Oral Cancer develops in the throat or mouth tissues. Most of this type of cancer develops in the squamous cells found in the lips, tongue and mouth. It often occurs in people who are over 40 years of age. By the time it is detected, it has usually spread to the lymph nodes in the neck. Like other cancers, early detection is the key to successful treatment.

Kinds of Oral Cancer

Oral cancer is of 6 types as given below:

  • Lips
  • Inner cheeks
  • Tongue
  • Floor of mouth
  • Soft and hard palate
  • Gums

One of the reasons why we should have regular dental checkups is that if there are any signs of oral cancer, the dentist is the first to see them and alert you to the symptoms.

Causes of Oral Cancer

One of the biggest contributing factors to oral cancer is the use of tobacco. This includes use of cigarettes, pipes and cigars. Chewing tobacco is one of the major causes of oral cancer.

Also, people consuming large quantities of tobacco and alcohol are at higher risk. Apart from these, the following also cause oral cancer:

  • HPV Infection
  • Exposure of face skin to sun
  • Previous history of oral cancer
  • Family history of cancer
  • Weak immune system
  • Genetic mutation
  • Bad nutrition
  • Gender (Male)

Men are twice as susceptible to oral cancer than women.

Symptoms of Oral Cancer

People suffering from oral cancer exhibit one or more of the following symptoms:

  • Mouth or lip sores that do not heal
  • Tissue mass in the mouth
  • Non-stop bleeding in the mouth
  • Mouth ulcers, loose teeth
  • Difficulty in swallowing
  • Lump in neck
  • Untreatable painful ear
  • Sudden weight loss
  • Numbness of chin, neck, lower lip or face
  • Red or white patches in the mouth
  • Stiff or painful jaw
  • Painful tongue
  • Sore throat

Some of these symptoms can also indicate something seasonal like the flu. However, if they do not go away even after taking antibiotics or stay for a long time, it is best to take preventive measures and consult your physician or dentist as soon as you can.

Diagnosis of Oral Cancer

Diagnosing oral cancer involves examination of the floor and roof of the mouth, tongues, cheeks, throat and the neck’s lymph nodes. If there are no symptoms of the mouth, you will be referred to an ENT (ear, nose, throat) specialist.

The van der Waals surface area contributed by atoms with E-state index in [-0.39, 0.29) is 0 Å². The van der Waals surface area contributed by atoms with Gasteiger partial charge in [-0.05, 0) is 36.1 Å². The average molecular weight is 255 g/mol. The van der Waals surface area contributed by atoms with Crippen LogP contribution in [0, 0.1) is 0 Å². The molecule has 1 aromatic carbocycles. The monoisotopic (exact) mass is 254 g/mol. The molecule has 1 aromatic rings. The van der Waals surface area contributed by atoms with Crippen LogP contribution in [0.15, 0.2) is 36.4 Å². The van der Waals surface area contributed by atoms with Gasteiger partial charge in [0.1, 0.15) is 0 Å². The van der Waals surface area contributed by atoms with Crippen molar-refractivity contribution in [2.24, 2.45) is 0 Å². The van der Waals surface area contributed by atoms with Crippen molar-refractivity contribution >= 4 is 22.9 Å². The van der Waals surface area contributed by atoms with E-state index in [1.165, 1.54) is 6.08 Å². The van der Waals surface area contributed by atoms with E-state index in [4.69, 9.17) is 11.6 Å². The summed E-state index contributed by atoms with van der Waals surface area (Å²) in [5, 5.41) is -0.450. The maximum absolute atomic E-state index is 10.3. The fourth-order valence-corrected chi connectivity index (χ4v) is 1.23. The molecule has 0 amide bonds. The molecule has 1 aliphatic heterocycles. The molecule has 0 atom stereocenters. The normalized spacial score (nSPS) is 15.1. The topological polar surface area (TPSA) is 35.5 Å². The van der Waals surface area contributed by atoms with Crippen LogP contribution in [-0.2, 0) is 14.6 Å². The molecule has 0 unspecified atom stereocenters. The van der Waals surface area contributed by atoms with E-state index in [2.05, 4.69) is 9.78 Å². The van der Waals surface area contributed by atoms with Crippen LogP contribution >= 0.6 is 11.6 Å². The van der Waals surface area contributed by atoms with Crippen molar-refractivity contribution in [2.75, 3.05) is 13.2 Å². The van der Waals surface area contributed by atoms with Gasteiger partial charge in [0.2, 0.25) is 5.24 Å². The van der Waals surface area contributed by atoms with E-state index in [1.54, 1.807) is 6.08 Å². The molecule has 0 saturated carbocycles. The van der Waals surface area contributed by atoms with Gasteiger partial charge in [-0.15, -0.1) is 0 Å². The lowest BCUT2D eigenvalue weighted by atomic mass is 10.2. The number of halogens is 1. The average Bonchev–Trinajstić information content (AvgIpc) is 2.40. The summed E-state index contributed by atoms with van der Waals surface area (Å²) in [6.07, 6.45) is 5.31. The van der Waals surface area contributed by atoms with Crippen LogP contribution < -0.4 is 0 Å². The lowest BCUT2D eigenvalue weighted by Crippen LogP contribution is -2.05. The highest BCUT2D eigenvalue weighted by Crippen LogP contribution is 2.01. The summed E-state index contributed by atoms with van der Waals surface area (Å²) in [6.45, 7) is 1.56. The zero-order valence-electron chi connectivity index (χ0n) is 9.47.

If there is any growth, lesions or tumours, the doctor will perform a biopsy so that the cells can be examined in a laboratory. The biopsy will determine if the cells are cancerous.

The following tests may also be recommended by your doctor:

  • CT Scan of the body to determine tumours in the lungs, neck or mouth;
  • X-Ray to determine where the cancer cells have spread;
  • PET Scan for determining if the cancer cells have spread to the neck’s lymph nodes or any other part of the body;
  • Endoscopy for examining sinuses, nasal passages, trachea, windpipe and the inner throat;
  • MRI Scan for precise information on cancer and to determine the stage of cancer.

Stages of Oral Cancer

Oral Cancer has four stages as given below: –

  • Stage 1 – This is the stage in which the size of a tumour is 2 cm or less. The tumour is contained in the specific area and has not spread.
  • Stage 2 – The size of the tumour increases and is 2 cm to 4 cm. The cancer cells are still contained and have not spread
  • Stage 3 – The size of the tumour is immaterial, though it may be 4cm and either less or more. But the deciding factor is where cancer has spread. It may have moved to a lymph node.
  • Stage 4 – The size of the tumour may be big or small. The deciding factor of this stage is determining the location of the cancer cells and where they have spread. It can be to other parts of the body, the tissues or the lymph nodes.

According to a study conducted by National Cancer Institute:

  • If the cancer is localized, then there is 83% of survival rate are for 5 years.
  • If the cancer is now present in the lymph nodes, then there is 64% of survival rate for 5 years.
  • Finally, if cancer has spread to other body parts, then the survival rate for 5 years drastically comes down to 38%.

The earlier the diagnosis, the higher the survival rate for 5 years.

Treatment of Oral Cancer

Treatment of oral cancer is of 6 types and depends on the type of cancer, its location and finally, the stage. Here are the 6 types of treatment for oral cancer:

  • Surgery – Surgery is recommended if the cancer is detected at an early stage. An operation is performed to remove the tumour and the tissues in and around the neck and mouth where the cancer cells are present.
  • Radiation Therapy – The doctor gives radiation on those areas where the tumour and the cancer cells are present. The therapy may be given for up to eight weeks depending on the stage of cancer.
  • Chemotherapy – Chemotherapy kills cancer cells. The medicine is fed inside the body either intravenously or orally. Usually, chemotherapy does not require hospitalization.
  • Targeted Therapy – In targeted therapy, the drugs interfere with the growth of cancerous cells by binding specific proteins on them. It is effective in both the early and later stages of cancer.
  • Nutrition – Nutrition plays a big role in the treatment of oral cancer. After the therapies, it becomes difficult to swallow or eat. The physician will prescribe a change in diet to ensure good health during the treatment.
  • Healthy Mouth – Lastly, it is essential to keep the mouth health during the treatment.


You will need frequent follow-ups after the treatment to ensure recovery. Do not miss those follow-ups as it is during these check-ups that the oncologist notices any abnormality. If you have a routine dental check-up, then please do follow up with the dentist. The dentist will be one of the first people who will observe the changes in your mouth alert you and your oncologist to the fact. And this can be what saves your life.